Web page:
The Rise and Fall of Bitcoin Culture

bitcoin culture
bitcoin culture

Bitcoin maximalism has become so desperately unhinged I consider it a cultural Chernobyl. The situation was not always so. Bitcoin culture was not maximalist for most of its history.

The zealots infecting modern Bitcoin culture are usurpers.

I arrived into the world of Bitcoin in 2012. I had heard about the dark net marketplace Silk Road and its then-elusive leader, the Dread Pirate Roberts (DPR). As a fan of subcultures, I was enthralled and I still think nothing has come close to that era for sheer intrigue.

Paul Dylan-Ennis, a CoinDesk columnist, is a lecturer/assistant professor in the College of Business, University College Dublin.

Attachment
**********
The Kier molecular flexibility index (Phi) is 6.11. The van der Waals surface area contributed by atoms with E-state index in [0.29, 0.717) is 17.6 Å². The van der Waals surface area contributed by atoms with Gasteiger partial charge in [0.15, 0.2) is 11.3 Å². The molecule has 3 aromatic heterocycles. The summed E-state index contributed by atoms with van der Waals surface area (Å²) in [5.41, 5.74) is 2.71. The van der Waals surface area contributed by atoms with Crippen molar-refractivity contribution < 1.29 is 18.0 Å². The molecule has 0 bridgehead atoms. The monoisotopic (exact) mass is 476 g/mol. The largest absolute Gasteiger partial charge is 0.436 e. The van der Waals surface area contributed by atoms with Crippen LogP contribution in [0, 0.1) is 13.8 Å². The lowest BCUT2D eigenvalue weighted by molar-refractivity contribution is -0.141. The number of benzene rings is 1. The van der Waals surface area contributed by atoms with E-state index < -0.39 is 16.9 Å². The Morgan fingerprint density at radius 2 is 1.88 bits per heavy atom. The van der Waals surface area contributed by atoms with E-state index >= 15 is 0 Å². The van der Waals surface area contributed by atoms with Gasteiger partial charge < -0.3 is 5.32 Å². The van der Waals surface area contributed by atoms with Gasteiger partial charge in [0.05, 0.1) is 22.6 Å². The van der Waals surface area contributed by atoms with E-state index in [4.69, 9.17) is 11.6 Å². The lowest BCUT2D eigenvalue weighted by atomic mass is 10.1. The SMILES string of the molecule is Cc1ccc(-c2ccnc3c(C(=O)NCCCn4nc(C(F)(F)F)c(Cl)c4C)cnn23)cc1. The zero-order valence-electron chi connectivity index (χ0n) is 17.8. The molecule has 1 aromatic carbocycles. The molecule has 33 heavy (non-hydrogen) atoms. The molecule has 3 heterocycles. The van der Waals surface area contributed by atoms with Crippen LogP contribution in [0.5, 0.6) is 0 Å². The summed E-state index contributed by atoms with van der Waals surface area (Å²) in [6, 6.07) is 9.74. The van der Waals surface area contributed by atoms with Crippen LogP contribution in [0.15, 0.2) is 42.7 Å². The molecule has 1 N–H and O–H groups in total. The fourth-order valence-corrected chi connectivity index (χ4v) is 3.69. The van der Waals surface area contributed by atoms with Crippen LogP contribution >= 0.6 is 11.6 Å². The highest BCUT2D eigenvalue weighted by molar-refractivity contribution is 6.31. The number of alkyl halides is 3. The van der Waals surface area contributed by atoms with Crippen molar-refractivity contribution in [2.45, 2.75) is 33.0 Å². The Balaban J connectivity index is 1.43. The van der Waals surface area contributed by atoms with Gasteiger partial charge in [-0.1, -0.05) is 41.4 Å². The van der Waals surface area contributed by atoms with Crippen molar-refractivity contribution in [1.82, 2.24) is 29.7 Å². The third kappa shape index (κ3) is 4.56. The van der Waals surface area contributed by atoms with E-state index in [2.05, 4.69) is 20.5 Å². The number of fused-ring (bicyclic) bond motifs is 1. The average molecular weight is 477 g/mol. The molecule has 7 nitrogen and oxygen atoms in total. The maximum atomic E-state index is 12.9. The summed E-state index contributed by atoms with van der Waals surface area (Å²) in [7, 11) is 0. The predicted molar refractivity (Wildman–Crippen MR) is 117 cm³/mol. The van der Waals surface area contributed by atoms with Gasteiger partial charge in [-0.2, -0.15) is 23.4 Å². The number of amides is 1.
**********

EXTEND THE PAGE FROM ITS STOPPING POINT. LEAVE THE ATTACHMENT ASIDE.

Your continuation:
Silk Road led me to look into Bitcoin, which led me to look into cypherpunks and libertarianism, terms I had never heard before. The experience was formative because I did not just become a bitcoiner, but I changed my entire academic research trajectory to Bitcoin. It was a calculated risk that paid off career-wise.

I spent the next few years completely immersed in the bitcointalk forums. For most of Bitcoin’s early history bitcointalk was Bitcoin and it was amazing. What struck me at the time was how individual everyone was. Most people there held very unique positions and had varied interests. They were rarely on the same page about anything, including Bitcoin! They did not repeat generic talking points or simplistic memes.

This does not mean the users on bitcointalk were nice. Discussions were often mean-spirited, but debates were well-informed and not cliche. You could, as shocking as this may sound in the current atmosphere, actually learn new things there.

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